Cape Town transport boss 'hid dodgy secret'
Report recommends Melissa Whitehead face new charge over a conflict of interest in Foreshore project
Cape Town transport commissioner Melissa Whitehead allegedly failed to declare a conflict of interest in the abandoned R8bn-plus Foreshore Freeway project.
This is one of the findings in the 2,000-page Bowman Gilfillan report into suspected misconduct and corruption at the city council transport authority.
It said Whitehead, who has been on precautionary suspension since January pending hearings on other disciplinary charges, kept secret her 40% shareholding in a company where fellow directors were behind one of the bids.
The law firm recommends that Whitehead face a new disciplinary charge over her failure to declare a conflict of interest when she was a member of the original bid evaluation committee.
The plan to revitalise the Foreshore and resolve the problem of its unfinished freeways was unveiled by mayor Patricia de Lille in 2016 as “a significant milestone on Cape Town’s exciting journey to becoming an African and international city of the future”.
But it was scrapped in July amid allegations of unfairness in the evaluation of bids. City manager Lungelo Mbandazayo said several appeals and objections challenged the way bids had been evaluated.
“Procurement processes must be compliant with the rule of law. There must be no doubt about the integrity of these processes and‚ as such‚ I have decided to cancel the request for proposals,” said Mbandazayo.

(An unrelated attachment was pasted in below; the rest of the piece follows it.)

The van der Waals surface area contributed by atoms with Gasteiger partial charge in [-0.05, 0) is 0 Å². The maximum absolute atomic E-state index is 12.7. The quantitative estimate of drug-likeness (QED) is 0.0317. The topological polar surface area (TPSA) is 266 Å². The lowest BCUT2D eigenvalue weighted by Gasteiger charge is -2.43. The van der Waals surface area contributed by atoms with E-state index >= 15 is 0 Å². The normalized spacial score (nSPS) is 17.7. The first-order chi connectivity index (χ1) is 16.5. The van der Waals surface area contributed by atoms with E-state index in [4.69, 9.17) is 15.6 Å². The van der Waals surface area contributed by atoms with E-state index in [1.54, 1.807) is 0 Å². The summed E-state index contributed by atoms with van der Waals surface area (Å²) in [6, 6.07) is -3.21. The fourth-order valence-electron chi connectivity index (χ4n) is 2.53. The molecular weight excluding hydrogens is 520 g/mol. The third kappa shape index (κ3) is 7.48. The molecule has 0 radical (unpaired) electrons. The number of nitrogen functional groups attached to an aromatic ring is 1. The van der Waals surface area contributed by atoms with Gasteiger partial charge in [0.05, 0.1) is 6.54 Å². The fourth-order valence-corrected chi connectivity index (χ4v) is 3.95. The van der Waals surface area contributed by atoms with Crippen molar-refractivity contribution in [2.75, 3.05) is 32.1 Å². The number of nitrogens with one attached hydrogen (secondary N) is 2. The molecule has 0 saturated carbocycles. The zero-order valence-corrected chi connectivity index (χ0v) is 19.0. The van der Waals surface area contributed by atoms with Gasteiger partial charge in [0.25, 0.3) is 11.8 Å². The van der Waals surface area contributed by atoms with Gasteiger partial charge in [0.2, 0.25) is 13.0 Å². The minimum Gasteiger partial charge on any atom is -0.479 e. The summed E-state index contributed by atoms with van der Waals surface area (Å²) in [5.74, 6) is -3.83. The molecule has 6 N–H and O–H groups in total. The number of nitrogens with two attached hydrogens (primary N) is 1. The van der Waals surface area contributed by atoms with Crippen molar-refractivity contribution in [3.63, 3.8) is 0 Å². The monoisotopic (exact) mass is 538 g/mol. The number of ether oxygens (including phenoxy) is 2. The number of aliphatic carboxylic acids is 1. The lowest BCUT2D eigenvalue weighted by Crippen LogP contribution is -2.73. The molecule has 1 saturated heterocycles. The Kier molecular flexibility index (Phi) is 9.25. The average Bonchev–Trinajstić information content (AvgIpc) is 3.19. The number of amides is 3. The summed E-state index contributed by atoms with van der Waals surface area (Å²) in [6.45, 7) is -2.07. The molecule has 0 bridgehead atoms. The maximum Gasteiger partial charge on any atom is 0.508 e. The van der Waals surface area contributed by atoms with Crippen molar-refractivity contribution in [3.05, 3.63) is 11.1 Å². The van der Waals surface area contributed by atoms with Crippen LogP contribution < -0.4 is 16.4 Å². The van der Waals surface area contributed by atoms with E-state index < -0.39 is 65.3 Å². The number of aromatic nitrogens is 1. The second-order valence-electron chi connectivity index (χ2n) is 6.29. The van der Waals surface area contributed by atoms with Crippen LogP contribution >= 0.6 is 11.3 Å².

Bowmans said Whitehead’s fellow directors in Urban Energy Conservation and Transport were Jean-Luc Limacher and Makhosonke Thusini. They were also part of the Urban Dynamics consortium which put forward one of the seven bids for the Foreshore contract.
In October 2017, the Sunday Times revealed that then-city manager Achmat Ebrahim had scrapped the bid evaluation committee after external auditors Moore Stephens and three committee members raised a red flag about Whitehead’s alleged bias towards the Urban Dynamics bid, named Circle of Good Hope.
“The commissioner clearly favoured a particular bid and did everything in her power to promote that bid while threatening and trying to coerce the other committee members, who all report to her,” one source told the Sunday Times. “The bid... is a financial disaster and of highly questionable viability.”
The source claimed this resulted in a deadlock in the committee and that it was “clear to the auditors that there was a major problem and that the city was at extreme reputational and financial risk”.
Moore Stephens said in a report to Ebrahim that during bid evaluation committee meetings Whitehead had shown “an absence of objectivity, impartiality and a lack of consistency … regarding the scoring of certain criteria” in relation to Circle of Good Hope … “more particularly, apparent partiality … in relation to favourable scoring of [its proposal]”.
Limacher worked with Whitehead in the Johannesburg city council planning department from 1988 to 1995.
Whitehead told the Bowmans investigators she had resigned as a director of Urban Energy Conservation and Transport in 2011, but company records showed she quit only in March 2016, shortly before the council prospectus for the Foreshore project was published.
Whitehead had refused to provide evidence that she had disposed of her 40% shareholding, said Bowmans, and failed to declare her conflict of interest in a memo to then-city manager Ebrahim when he asked her for an explanation after the Sunday Times expose.
The Bowmans report also recommends further investigation of allegations by council staff it interviewed that Whitehead ignored asset transfer regulations in the Municipal Finance Management Act when issuing the prospectus for the Foreshore Freeway precinct.
Whitehead did not respond to a Times Select request for comment.